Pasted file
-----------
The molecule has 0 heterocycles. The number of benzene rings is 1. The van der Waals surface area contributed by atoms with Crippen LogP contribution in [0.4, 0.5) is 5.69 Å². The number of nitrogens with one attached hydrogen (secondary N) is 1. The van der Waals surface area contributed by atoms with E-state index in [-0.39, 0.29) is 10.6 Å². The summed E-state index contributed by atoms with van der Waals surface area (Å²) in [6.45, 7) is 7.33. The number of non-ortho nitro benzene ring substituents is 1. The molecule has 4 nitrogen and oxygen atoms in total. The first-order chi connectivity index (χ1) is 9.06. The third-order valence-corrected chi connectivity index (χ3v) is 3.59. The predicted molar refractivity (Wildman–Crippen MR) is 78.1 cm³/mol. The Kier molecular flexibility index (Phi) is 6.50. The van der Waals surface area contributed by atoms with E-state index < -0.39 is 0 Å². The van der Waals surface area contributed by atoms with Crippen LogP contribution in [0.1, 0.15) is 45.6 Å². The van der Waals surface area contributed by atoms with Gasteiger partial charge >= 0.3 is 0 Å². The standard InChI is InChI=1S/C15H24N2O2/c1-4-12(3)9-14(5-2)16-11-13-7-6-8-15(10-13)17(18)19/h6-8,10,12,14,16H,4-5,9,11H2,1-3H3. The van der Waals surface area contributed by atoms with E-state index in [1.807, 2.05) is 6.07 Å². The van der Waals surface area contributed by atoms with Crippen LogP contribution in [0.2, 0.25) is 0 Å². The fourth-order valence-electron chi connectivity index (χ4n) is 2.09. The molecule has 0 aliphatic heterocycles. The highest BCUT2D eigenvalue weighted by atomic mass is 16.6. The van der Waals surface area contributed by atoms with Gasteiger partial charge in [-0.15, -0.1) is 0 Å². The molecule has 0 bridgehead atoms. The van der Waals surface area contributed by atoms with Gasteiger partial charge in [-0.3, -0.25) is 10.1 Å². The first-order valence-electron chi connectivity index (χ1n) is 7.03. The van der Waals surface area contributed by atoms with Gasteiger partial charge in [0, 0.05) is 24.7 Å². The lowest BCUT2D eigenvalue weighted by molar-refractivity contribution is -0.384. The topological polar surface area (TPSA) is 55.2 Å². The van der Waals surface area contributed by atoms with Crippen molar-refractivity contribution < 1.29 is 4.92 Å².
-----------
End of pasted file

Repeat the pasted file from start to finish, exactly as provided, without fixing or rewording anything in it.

The molecule has 0 heterocycles. The number of benzene rings is 1. The van der Waals surface area contributed by atoms with Crippen LogP contribution in [0.4, 0.5) is 5.69 Å². The number of nitrogens with one attached hydrogen (secondary N) is 1. The van der Waals surface area contributed by atoms with E-state index in [-0.39, 0.29) is 10.6 Å². The summed E-state index contributed by atoms with van der Waals surface area (Å²) in [6.45, 7) is 7.33. The number of non-ortho nitro benzene ring substituents is 1. The molecule has 4 nitrogen and oxygen atoms in total. The first-order chi connectivity index (χ1) is 9.06. The third-order valence-corrected chi connectivity index (χ3v) is 3.59. The predicted molar refractivity (Wildman–Crippen MR) is 78.1 cm³/mol. The Kier molecular flexibility index (Phi) is 6.50. The van der Waals surface area contributed by atoms with E-state index < -0.39 is 0 Å². The van der Waals surface area contributed by atoms with Crippen LogP contribution in [0.1, 0.15) is 45.6 Å². The van der Waals surface area contributed by atoms with Gasteiger partial charge >= 0.3 is 0 Å². The standard InChI is InChI=1S/C15H24N2O2/c1-4-12(3)9-14(5-2)16-11-13-7-6-8-15(10-13)17(18)19/h6-8,10,12,14,16H,4-5,9,11H2,1-3H3. The van der Waals surface area contributed by atoms with E-state index in [1.807, 2.05) is 6.07 Å². The van der Waals surface area contributed by atoms with Crippen LogP contribution in [0.2, 0.25) is 0 Å². The fourth-order valence-electron chi connectivity index (χ4n) is 2.09. The molecule has 0 aliphatic heterocycles. The highest BCUT2D eigenvalue weighted by atomic mass is 16.6. The van der Waals surface area contributed by atoms with Gasteiger partial charge in [-0.15, -0.1) is 0 Å². The molecule has 0 bridgehead atoms. The van der Waals surface area contributed by atoms with Gasteiger partial charge in [-0.3, -0.25) is 10.1 Å². The first-order valence-electron chi connectivity index (χ1n) is 7.03. The van der Waals surface area contributed by atoms with Gasteiger partial charge in [0, 0.05) is 24.7 Å². The lowest BCUT2D eigenvalue weighted by molar-refractivity contribution is -0.384. The topological polar surface area (TPSA) is 55.2 Å². The van der Waals surface area contributed by atoms with Crippen molar-refractivity contribution < 1.29 is 4.92 Å².